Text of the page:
• Thousands of people who live along the Russian River were ordered to evacuate as waters rose following a storm that has inundated the region. [The Press Democrat]
• L.A. may tax ride-sharing companies in order to nudge riders toward public transit — or at least get them to car pool. It’s something several other big metro areas, including Chicago and New York, have tried. [The Los Angeles Times]
• Three languages are better than one — or two. And more schools in Southern California are adding a wider variety of dual language immersion programs, so students who speak, say, Spanish and English at home can also start learning Korean or French. [The Orange County Register]And Finally …
Spike Jonze is known for conjuring a futuristic Los Angeles in the 2013 film “Her,” which won Mr. Jonze an Oscar.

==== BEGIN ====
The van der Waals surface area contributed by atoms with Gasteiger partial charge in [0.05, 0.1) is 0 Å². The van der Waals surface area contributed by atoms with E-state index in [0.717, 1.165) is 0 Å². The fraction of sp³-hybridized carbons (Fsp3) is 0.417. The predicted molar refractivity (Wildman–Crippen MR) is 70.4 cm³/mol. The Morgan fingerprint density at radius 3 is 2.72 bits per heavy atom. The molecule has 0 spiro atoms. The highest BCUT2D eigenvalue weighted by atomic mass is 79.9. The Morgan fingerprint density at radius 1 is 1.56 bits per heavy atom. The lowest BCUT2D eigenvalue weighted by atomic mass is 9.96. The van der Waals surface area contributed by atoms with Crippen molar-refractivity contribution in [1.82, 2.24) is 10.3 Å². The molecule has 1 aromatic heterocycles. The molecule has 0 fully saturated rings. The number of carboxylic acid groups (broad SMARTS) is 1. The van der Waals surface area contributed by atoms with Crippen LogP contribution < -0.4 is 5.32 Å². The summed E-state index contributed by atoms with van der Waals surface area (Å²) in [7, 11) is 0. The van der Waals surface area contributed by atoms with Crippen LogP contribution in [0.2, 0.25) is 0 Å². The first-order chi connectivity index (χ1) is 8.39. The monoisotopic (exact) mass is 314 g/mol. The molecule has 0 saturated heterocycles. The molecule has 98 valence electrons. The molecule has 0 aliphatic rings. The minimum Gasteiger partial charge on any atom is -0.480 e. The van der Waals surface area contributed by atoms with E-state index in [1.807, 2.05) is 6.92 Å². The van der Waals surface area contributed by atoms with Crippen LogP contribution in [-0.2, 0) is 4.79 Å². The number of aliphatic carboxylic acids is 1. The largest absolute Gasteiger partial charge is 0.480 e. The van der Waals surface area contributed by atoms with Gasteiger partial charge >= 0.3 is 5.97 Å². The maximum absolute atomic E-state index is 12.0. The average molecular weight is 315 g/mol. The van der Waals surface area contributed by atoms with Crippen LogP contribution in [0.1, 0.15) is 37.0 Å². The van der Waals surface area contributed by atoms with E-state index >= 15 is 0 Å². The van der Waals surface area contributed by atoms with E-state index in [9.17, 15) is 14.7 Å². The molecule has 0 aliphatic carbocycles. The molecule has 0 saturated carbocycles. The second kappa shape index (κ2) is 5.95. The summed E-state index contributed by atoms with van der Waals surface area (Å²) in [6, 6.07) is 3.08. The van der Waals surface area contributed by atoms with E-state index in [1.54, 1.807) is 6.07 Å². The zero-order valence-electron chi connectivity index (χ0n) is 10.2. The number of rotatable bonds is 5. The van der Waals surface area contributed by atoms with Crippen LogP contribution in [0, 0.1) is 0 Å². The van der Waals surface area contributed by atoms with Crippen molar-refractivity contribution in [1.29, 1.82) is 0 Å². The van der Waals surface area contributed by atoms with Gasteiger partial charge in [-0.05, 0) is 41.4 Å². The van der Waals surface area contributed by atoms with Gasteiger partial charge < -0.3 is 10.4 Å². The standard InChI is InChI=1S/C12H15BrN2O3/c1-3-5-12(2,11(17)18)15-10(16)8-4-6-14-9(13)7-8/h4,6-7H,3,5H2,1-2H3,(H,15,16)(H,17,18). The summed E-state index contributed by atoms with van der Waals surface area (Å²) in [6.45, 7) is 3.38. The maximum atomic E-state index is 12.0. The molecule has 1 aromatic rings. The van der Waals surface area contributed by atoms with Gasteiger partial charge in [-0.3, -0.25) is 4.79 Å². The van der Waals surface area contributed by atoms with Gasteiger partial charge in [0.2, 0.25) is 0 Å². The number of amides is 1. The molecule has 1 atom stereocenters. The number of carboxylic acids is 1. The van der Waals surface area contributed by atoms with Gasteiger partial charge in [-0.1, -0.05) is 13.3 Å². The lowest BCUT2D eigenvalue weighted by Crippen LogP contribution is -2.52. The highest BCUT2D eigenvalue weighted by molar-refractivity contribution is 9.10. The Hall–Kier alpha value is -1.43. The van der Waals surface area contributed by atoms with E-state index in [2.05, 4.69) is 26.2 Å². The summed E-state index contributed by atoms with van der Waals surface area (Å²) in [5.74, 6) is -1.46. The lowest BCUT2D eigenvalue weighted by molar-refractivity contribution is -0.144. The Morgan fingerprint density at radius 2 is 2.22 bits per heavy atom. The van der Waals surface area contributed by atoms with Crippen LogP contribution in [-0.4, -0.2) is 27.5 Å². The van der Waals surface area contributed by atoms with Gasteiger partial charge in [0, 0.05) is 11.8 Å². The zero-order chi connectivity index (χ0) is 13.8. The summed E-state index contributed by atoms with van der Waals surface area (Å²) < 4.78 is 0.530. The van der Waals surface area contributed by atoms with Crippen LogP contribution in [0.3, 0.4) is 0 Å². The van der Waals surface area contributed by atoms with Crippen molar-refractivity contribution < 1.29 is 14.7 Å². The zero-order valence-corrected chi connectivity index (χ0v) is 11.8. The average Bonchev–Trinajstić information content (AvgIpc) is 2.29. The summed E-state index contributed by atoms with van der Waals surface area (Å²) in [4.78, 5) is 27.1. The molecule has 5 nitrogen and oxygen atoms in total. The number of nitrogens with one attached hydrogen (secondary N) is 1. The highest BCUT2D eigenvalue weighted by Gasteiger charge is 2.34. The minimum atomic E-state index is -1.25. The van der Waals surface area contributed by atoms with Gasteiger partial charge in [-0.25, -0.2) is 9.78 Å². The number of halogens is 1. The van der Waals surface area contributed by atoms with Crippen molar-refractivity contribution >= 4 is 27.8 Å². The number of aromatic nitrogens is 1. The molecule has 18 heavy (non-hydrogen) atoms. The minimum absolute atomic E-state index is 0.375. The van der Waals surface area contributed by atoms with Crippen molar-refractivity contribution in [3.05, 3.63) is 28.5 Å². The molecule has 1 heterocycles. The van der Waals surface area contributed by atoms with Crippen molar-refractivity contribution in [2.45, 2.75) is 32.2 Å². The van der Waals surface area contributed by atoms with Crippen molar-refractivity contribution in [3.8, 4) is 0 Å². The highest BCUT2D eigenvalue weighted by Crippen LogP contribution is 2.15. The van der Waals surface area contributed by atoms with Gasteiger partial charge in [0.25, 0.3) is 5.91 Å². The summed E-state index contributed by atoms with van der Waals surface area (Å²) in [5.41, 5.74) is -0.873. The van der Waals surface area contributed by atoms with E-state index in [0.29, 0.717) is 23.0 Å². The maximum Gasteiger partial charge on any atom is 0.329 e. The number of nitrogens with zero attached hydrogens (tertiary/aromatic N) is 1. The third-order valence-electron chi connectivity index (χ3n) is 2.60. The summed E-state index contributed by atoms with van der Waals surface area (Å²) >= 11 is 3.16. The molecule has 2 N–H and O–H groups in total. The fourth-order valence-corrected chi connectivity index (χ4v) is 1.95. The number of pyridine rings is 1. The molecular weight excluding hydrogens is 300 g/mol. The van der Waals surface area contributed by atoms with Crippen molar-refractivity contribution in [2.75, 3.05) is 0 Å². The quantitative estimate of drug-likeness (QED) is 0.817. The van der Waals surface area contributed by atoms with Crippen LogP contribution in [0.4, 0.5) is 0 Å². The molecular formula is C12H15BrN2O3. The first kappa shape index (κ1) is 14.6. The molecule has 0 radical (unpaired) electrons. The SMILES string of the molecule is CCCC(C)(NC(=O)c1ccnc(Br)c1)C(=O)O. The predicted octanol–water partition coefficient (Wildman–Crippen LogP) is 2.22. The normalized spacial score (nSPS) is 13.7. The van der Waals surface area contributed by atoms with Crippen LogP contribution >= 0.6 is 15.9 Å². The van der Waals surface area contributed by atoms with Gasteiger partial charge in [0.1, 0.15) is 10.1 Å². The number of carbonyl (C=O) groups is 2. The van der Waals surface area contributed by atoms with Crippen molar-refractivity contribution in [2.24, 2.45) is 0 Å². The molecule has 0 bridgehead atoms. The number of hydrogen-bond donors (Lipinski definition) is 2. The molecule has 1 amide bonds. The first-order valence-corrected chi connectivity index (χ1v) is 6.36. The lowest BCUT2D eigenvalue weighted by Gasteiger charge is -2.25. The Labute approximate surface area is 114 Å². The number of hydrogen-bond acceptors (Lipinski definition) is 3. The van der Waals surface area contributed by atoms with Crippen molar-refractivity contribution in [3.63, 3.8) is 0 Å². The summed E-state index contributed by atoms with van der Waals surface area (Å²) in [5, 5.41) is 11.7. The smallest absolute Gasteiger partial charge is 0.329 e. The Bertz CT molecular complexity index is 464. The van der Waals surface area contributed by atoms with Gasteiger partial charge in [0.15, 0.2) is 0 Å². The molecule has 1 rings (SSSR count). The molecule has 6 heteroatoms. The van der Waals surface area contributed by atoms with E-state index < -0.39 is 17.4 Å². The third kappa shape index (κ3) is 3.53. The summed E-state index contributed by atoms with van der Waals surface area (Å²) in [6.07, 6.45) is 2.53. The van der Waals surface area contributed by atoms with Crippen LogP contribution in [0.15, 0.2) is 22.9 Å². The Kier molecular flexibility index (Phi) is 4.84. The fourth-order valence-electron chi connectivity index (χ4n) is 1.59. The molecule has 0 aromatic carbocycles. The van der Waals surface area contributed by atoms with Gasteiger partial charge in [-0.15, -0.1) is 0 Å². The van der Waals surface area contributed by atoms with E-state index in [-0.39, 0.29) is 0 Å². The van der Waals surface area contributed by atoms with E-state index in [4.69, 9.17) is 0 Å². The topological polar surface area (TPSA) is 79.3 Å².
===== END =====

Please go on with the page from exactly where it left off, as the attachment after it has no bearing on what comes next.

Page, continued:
Now, he’s taken his talents to a smaller screen — like your phone — for a “short” film history of marijuana in the U.S., from hemp’s roots as a crop George Washington grew, to a pretext for making criminals of black and brown Americans. Now, the voice of the actor Jesse Williams argues, it’s time for pot to become “the new normal.”
The film is a commercial for MedMen, the cannabis retailer that’s been likened to the Apple store of weed. Both the stores and the commercial are sleek. And as the legal marijuana industry finds its footing, look for more glossy advertising — distributed outside traditional channels and catering to a sense of social justice. It could be the new normal.
California Today goes live at 6:30 a.m. Pacific time weekdays. Tell us what you want to see: CAtoday@nytimes.com.